Jet associated with a GRB.

Until the release of information in June 2004 about a GRB only 35000 l.y. away - either in or just outside the M.W. - no nearby events had ever been confirmed. The image below shows W49B as a color composite made from Chandra X-ray data (blue), and Palomar telescope images taken in the IR (green and red). The estimated initial release of energy over a 1 minute time span is 1013 greater than that of the Sun in that timeframe. The image represent the GRB status soon after the burst; the colors indicate enrichment in Iron. The postulated beam associated with collapsar events was not oriented straight at the Earth and hence is not visible here.

W49B, a nearby GRB; credit: J. Keohane, JPL

Some of the above information has been extracted from an article in the December 2002 edition of Scientific American, entitled "The Brightest Explosions in the Universe", by N. Gehrels, L. Piro, and P. Leonard. The article contains this illustration that summarizes the authors' ideas on the formation of GRBs:

Schematic showing the development and brief history of a typical GRB.
From Scientific American, December 2002

In their model, similar to some others proposed, GRBs are definitely associated explosive processes that will end up forming Black Holes. In one common mechanism, a massive star collapses and explodes as a Hypernova, leading to a disk of matter/energy surrounding a Black Hole; this is a fast process in the sense that at a critical time, the Hypernova ensues without anything discernible obviously leading up to it. Alternatively, over a long span of time (millions of years, the same end result could occur as two neutron stars mutually orbiting finally crash into each other. The wedge to the right of the 'Central Engine' conforms to a jet that carries the photons released in the GRB outward at near light-speed. This material moves outward as "blobs" that catch-up and coalesce forming internal shock waves that generate the Gamma bursts. With expansion over time, the high energy photons are replaced by those of progressively lower energies represented by X-rays, Visible light, and Radio waves as the emissions encounter the galactic/intergalactic medium. The final result is an afterglow that fades over time.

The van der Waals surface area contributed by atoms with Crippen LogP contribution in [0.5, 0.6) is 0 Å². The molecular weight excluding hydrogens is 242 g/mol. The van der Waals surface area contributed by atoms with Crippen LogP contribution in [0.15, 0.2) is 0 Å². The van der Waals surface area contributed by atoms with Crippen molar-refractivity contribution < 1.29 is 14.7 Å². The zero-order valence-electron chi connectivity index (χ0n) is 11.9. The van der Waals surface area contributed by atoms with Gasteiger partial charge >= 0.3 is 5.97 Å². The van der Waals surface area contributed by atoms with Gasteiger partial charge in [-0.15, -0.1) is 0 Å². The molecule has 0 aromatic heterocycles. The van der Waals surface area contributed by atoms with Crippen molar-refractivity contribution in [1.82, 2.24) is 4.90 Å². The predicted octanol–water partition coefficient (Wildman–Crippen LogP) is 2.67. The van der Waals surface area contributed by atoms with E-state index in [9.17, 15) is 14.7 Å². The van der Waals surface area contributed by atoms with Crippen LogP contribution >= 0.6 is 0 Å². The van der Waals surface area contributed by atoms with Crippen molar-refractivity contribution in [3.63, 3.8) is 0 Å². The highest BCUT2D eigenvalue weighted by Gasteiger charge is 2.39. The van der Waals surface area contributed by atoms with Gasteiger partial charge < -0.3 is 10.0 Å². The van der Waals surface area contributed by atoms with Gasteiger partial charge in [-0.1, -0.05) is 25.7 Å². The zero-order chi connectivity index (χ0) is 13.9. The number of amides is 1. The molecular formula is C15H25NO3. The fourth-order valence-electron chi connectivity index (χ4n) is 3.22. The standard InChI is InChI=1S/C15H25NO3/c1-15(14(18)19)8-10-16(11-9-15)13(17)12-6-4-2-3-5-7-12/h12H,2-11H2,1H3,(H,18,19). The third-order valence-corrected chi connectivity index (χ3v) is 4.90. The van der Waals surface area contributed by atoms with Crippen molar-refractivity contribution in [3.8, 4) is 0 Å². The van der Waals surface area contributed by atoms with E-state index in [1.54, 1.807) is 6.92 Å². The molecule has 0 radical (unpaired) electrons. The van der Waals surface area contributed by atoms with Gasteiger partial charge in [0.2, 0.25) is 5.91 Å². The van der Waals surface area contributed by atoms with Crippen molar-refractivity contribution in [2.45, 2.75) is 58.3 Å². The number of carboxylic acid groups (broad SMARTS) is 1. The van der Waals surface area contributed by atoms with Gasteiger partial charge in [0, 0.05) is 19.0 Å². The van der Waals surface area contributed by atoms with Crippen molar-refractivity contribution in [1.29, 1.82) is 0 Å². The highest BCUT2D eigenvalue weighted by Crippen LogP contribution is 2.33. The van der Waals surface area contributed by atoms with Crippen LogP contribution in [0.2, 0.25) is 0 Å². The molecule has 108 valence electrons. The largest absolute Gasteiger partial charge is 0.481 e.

On March 29, 2003, HETE-2 captured a GRB (HETE Burst H2652 is also listed as GRB 030329 and SN2003dh) in a galaxy 2.6 billion light years distant and sent the occurrence of this event back to Earth so quickly that many observatories were alerted quick enough to train their telescopes on it within minutes. Thus, for the first time the earliest stages of a GRB could be monitored. This event proved one of the brightest ever observed. This plot of HETE data shows how brief was the main phase of the event.

Energy release/time plot for GRB H2652.

The SWIFT satellite obtained this image of GRB 030329:

Visual image of GRB 030329.